We found an unexpected aspect to tourism in West Australia. For every couple of natural places free to explore, there is one human made heritage feature locked away. We first encountered this at Cape Naturaliste National Park. This sits on a headland jutting into the Indian Ocean a half hour drive west of Busselton. On the headland walking trails meander through the coastal scrub. One winds down to a whale watching platform which overlooks the calm waters of Geographe Bay, a nursery and rest area for migrating whales. A lighthouse, built 117 years ago still stands twenty metres high, overlooking the bay.
Arriving at Cape Naturaliste we jumped out of the car, keen to stretch our legs and have a closer look at the historic lighthouse. We quickly discovered it would cost $5 each to walk up the path to the base of the lighthouse and decided to give it a miss. We felt disappointed that seeing cultural heritage was going to cost money. We didn’t want to do the tour, or walk into the lighthouse and up its 59 stairs but a fenced building, also separating the lighthouse keeper cottages, kept us out. We chose to explore one of the walking tracks instead, the lighthouse peeked through the scrub at us the whole way. Our track took us to ‘the other side of the moon’. This oddly named area is on the wind exposed western side of the headland. Bushes struggle to gain much height, clinging to the bare rock. It felt like the wind was blowing straight up from Antarctica. The blue ocean stretched into the horizon, meeting only the sky. The next closest land would be Africa, only a short swim really. You feel like you’re on the edge of the Earth here.
Our next stop was Sugarloaf Rock. This unremarkable lump pokes out of the sea. Waves crash endlessly against it, filling the air with sea spray. But this unassuming, wind and salt blasted rock is the southernmost breeding site for red tailed tropic birds. Thirty pairs used to breed on this rock but now only a few scrape out nests and raise a single chick here. I’ve seen these birds at Lady Elliot Island before. They have evolved to live on the wing and spend their lives at sea, only coming ashore to breed. This means they are very clumsy on land. They have two long red tail plumes and a bright red beak, distinguishing them from other seabirds. Sadly, we didn’t see any today, maybe they use the more sheltered side of the rock.
The next day we were back at Cape Naturaliste early in the morning. Spots of rain fell as we peeled ourselves out of the car. We tackled the Bunker Bay walk which winds around the headland. Rocks and tree roots litter the path making every step a chance to twist your ankle. Wrens called teasingly from in the scrub but I never spotted one. Arriving at a lookout we could see across the blue water of Bunker Bay to caves at the top of the cliff face. Stalactites hung from the cave roof, there was no way to get any closer with a sheer drop below us into the sea.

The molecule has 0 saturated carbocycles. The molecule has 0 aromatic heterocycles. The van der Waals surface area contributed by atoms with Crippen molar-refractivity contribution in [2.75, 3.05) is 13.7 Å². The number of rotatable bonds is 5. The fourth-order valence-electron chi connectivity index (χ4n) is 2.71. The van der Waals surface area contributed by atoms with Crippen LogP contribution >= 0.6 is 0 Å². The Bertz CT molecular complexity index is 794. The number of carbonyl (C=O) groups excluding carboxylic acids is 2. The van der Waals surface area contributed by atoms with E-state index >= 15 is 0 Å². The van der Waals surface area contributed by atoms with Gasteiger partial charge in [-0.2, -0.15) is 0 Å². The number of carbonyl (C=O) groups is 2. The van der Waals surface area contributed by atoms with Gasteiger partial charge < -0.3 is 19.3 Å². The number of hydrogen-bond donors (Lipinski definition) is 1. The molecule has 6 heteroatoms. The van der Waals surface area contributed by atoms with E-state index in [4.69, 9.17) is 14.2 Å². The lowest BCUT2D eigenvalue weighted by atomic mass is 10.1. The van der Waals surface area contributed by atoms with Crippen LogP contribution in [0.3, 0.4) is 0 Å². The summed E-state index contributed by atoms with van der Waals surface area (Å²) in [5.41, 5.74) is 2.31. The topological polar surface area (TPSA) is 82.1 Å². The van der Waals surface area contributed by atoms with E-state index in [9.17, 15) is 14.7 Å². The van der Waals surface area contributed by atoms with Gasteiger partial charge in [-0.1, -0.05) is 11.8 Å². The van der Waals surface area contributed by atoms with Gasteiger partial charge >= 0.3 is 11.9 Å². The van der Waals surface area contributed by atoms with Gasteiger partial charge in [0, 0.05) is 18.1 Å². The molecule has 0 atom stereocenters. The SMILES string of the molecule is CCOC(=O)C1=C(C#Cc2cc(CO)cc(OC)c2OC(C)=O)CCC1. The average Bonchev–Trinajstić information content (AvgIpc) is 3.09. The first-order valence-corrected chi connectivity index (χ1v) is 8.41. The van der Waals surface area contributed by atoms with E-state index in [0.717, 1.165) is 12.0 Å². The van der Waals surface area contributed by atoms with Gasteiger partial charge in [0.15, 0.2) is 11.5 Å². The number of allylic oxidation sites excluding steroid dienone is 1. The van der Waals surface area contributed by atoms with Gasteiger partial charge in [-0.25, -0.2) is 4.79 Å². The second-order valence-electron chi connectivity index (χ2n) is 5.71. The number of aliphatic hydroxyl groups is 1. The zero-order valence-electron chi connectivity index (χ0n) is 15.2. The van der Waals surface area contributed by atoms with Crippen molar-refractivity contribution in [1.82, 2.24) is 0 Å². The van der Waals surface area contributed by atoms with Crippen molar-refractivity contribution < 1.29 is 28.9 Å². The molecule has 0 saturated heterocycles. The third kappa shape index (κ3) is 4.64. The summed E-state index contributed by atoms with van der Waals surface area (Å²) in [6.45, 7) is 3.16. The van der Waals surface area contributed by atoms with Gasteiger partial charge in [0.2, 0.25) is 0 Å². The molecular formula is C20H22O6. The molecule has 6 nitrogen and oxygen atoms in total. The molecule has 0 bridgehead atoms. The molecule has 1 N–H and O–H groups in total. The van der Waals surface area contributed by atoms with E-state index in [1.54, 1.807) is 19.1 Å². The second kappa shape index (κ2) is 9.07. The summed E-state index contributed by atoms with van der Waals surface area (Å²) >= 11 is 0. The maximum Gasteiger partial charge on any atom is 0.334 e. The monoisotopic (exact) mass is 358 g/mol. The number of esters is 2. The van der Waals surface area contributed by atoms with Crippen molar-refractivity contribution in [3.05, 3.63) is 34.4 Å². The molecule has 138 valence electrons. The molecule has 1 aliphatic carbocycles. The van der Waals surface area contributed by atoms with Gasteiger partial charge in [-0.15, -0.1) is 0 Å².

Our next stop was an hour’s drive south, Eagle’s Heritage Raptor Centre. The place was run by a couple who took in injured raptors, owls and tawny frogmouths (which are nightjars, not raptors). Admission fees funded their work so to entice visitors in they held two free-flight raptor shows every day. We were there an hour before the first one and had a good look at all the enclosures. It was a cool, overcast morning so most of the birds were fluffed up. A large wedge tail watched our every move as we entered. Barn owls huddled next to each other, in pairs and threes. Another pen contained five boobooks, two snuggled together at the front. When we approached their heads swivelled to watch us. I’ve never seen so many birds of prey up close. It made me sad to see them in cages. Especially when I read about the powerful owl who was waiting for a mate and kept laying unfertilised eggs on her own every year.
By 11am we seated for the bird show. An older man came out with a long, leather glove on his wrist, perched on top was a barn owl. This was Ivy, he’d known her since she’d been an egg. He gave an interesting talk skipping from owl biology to Australia’s treatment of it’s endemic raptors. We learnt so many incredible facts about barn owls, they:
- consume 1000 mice per year (that’s 900 more than the average snake)
- can see in ultraviolet light (tracking prey from sweat or urine trails invisible to us)